- Chinese immigration was only one part of a much larger immigration wave during the 19th century. During this time millions of Europeans, first from the northern and western countries and then from the southern and eastern ones, entered the United States on its eastern shores. Instruct students to collect data (or provide for younger students) and create pie charts or bar graphs for U.S. immigration figures for designated periods of time. In order to be able to compare charts, predetermine parameters such as 1) the years or time periods to be reflected, 2) classification of immigrants by country, continent, or region, 3) color-coding immigrant classifications, and 4) scale or size of the graphs. The Immigration and Naturalization Service Web site is a source for recent immigration statistics. Check the Census Bureau Web site for additional information from Population of the Largest Cities and Other Urban Places in the United States: 1790 to 1990. While these tables do not provide specific country-of-origin information, they clearly exhibit the rapid population growth of U.S. cities during the late 19th and early 20th centuries.
- While the Chinese Exclusion Act was directed solely against a single ethnic group, it was one of many laws passed regarding immigration. It was preceded by the Burlingame Treaty and followed by others such as the Emergency Quota Act of 1921, the Immigration and Nationality Act of 1965, and the Immigration Act of 1990. Direct students to research previous and current immigration legislation and assemble a timeline of major policies and laws. If class time is a constraint, divide students into groups and focus them on different historical periods. Assemble one large classroom timeline from their separate findings.
Compare and Contrast
- The Chinese were not the only immigrants subject to discriminatory acts over the last century. During periods of economic strife it is not uncommon for a country's native citizens to target recent immigrants as scapegoats. Mexican immigrants have been affected this way over the course of the 20th century, particularly during the Great Depression of the 1930s, by "Operation Wetback" in 1954 and "Operation Jobs" in 1982, and by California's Proposition 187 in the 1990s. Using print and electronic sources, instruct students to research one of these examples and to compare and contrast the surrounding circumstances to those of the Chinese laborers' experiences. Presentations can be in written or graphic form.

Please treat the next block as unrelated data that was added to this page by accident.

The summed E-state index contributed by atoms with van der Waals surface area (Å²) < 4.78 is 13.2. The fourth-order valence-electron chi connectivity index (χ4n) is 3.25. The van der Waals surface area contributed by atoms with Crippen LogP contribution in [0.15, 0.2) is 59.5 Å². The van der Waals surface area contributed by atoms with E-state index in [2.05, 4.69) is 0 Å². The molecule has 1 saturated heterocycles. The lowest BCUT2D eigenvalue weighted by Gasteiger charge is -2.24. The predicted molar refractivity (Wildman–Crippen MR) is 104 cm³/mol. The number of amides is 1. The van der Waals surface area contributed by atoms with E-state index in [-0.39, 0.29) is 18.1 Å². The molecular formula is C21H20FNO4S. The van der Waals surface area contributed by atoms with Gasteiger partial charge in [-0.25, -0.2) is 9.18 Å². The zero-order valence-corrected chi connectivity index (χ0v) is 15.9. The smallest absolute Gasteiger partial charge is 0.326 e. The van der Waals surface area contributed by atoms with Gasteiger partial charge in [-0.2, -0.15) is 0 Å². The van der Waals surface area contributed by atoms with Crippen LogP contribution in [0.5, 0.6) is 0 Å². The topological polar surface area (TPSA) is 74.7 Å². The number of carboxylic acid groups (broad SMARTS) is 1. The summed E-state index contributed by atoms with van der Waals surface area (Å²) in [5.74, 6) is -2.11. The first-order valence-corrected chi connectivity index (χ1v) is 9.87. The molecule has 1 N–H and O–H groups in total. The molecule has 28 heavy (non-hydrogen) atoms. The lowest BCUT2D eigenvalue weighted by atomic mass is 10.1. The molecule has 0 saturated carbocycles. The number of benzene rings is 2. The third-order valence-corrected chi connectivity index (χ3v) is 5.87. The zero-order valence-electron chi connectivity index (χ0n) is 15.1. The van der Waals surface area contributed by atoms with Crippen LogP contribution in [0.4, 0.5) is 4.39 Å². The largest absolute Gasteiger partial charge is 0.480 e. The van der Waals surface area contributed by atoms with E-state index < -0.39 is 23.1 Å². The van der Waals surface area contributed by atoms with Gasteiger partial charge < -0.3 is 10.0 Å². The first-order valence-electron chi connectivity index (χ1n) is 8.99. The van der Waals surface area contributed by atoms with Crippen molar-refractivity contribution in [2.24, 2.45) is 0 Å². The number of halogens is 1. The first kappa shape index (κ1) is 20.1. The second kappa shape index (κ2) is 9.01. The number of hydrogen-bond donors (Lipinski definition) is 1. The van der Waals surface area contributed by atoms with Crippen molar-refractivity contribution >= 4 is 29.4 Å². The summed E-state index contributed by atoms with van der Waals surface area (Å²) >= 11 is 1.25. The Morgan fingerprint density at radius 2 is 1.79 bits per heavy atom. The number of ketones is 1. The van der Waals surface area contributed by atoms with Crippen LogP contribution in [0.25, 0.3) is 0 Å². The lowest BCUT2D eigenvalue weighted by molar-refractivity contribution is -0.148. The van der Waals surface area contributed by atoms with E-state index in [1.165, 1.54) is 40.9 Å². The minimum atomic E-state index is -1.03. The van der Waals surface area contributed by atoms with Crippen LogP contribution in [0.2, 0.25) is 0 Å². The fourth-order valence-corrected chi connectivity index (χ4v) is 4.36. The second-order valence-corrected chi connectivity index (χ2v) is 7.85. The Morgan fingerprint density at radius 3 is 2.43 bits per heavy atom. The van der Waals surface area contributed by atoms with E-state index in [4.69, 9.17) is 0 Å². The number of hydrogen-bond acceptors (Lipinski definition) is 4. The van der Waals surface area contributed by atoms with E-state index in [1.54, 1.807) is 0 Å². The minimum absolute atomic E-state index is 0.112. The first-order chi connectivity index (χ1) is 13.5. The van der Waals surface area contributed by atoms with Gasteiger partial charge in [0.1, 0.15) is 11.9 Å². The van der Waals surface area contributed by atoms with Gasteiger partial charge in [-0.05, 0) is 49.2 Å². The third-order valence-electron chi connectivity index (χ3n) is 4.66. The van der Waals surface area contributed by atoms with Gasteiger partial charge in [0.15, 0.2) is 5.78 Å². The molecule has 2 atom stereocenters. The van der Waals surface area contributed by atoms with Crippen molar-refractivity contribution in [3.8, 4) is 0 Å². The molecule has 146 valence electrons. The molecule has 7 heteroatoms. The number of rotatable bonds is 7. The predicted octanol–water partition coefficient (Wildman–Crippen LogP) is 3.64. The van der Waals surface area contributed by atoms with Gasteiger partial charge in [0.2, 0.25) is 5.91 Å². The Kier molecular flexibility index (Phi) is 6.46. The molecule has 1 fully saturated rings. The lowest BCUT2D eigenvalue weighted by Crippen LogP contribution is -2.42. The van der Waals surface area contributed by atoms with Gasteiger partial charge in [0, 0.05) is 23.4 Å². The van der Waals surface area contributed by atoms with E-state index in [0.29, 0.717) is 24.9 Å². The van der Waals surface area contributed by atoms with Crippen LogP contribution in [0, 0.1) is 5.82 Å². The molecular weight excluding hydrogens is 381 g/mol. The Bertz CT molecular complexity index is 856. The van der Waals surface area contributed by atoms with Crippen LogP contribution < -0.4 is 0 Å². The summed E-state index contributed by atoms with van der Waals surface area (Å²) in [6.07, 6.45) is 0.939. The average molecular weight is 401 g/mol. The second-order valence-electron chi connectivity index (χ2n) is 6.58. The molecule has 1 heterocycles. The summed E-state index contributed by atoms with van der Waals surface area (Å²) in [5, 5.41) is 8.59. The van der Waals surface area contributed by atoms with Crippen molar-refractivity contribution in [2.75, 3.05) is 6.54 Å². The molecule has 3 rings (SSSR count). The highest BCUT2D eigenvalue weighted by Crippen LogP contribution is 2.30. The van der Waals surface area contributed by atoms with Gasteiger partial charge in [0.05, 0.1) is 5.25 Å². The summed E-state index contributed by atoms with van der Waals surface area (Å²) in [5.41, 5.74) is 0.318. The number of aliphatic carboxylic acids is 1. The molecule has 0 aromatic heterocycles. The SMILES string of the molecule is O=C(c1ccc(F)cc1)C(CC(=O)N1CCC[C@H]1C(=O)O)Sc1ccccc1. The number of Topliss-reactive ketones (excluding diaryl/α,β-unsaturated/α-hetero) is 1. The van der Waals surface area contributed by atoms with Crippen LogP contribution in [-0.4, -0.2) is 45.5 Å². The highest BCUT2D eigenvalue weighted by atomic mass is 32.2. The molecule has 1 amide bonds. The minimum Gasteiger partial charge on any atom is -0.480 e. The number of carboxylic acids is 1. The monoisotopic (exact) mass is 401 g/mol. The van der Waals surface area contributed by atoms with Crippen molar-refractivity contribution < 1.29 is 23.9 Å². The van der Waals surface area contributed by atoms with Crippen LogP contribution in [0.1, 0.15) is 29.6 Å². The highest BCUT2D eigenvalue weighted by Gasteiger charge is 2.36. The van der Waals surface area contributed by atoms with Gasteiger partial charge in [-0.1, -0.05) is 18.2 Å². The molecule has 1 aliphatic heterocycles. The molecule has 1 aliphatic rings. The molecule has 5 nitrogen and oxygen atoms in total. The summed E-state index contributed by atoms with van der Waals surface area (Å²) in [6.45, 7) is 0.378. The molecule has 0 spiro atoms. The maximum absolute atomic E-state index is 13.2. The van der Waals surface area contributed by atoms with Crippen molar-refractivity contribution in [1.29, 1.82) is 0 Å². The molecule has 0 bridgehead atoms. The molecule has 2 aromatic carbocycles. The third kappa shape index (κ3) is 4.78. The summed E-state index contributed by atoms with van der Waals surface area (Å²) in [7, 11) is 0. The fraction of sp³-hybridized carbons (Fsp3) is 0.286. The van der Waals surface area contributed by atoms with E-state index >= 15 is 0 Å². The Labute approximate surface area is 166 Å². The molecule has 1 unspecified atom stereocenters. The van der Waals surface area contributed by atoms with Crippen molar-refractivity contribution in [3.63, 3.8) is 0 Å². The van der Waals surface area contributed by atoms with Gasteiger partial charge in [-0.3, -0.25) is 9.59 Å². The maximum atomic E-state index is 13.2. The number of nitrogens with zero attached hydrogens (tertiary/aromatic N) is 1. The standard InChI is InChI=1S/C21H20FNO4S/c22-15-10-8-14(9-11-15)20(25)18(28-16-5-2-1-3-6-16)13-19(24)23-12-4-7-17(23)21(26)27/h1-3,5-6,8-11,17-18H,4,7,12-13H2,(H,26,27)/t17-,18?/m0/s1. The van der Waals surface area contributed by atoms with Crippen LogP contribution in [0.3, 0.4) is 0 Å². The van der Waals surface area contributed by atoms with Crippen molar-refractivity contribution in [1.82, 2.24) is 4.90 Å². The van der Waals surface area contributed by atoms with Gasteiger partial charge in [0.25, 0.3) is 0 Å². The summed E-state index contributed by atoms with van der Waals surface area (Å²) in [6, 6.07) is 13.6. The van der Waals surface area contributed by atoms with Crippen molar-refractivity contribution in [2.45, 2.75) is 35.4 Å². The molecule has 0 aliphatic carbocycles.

The Chinese Exclusion Act and ARC Research
- The Chinese Exclusion Act (1882) was the first law to bar a group's immigration on the basis of race. Provide students with information on the main provisions of the act and its subsequent extensions, which remained in effect until its 1943 repeal. To extend the students' study, direct them to do a ARC Standard search under the keywords "Chinese Exclusion Act" specifying only descriptions linked to digitized copies. The search will result in 275 documents surrounding Chinese immigrant issues that will be listed in a table. Students should focus on a particular person and summarize the document or documents surrounding the case as done in Activity 2. To save time (or for younger students), searches may be narrowed down to cases involving 1 to 50 documents by using any of the following keywords: twelve Chinese men; Chinese Exclusion Act and reentry; Louie Jock Sung; Lee See Nam; James Wong Howe; Wong Foe Kwong; Chin Wing; Lee Wong Hing; or Lock Deon.
ARC replaces its prototype, the NARA Archival Information Locator (NAIL). You can still perform a keyword, digitized image and location search. ARC's advanced functionalities also allow you to search by organization, person, or topic.
ARC is a searchable database that contains information about a wide variety of NARA holdings across the country. You can use ARC to search record descriptions by keywords or topics and retrieve digital copies of selected textual documents, photographs, maps, and sound recordings related to thousands of topics.
Currently, about 20% of NARA's vast holdings have been described in ARC. 124,000 digital images can be searched in ARC. In keeping with NARA's Strategic Plan, the percentage of holdings described in ARC will grow continually.
This article was written by Mary Frances Greene, a teacher at Marie Murphy School, Avoca District 37, Wilmette, IL.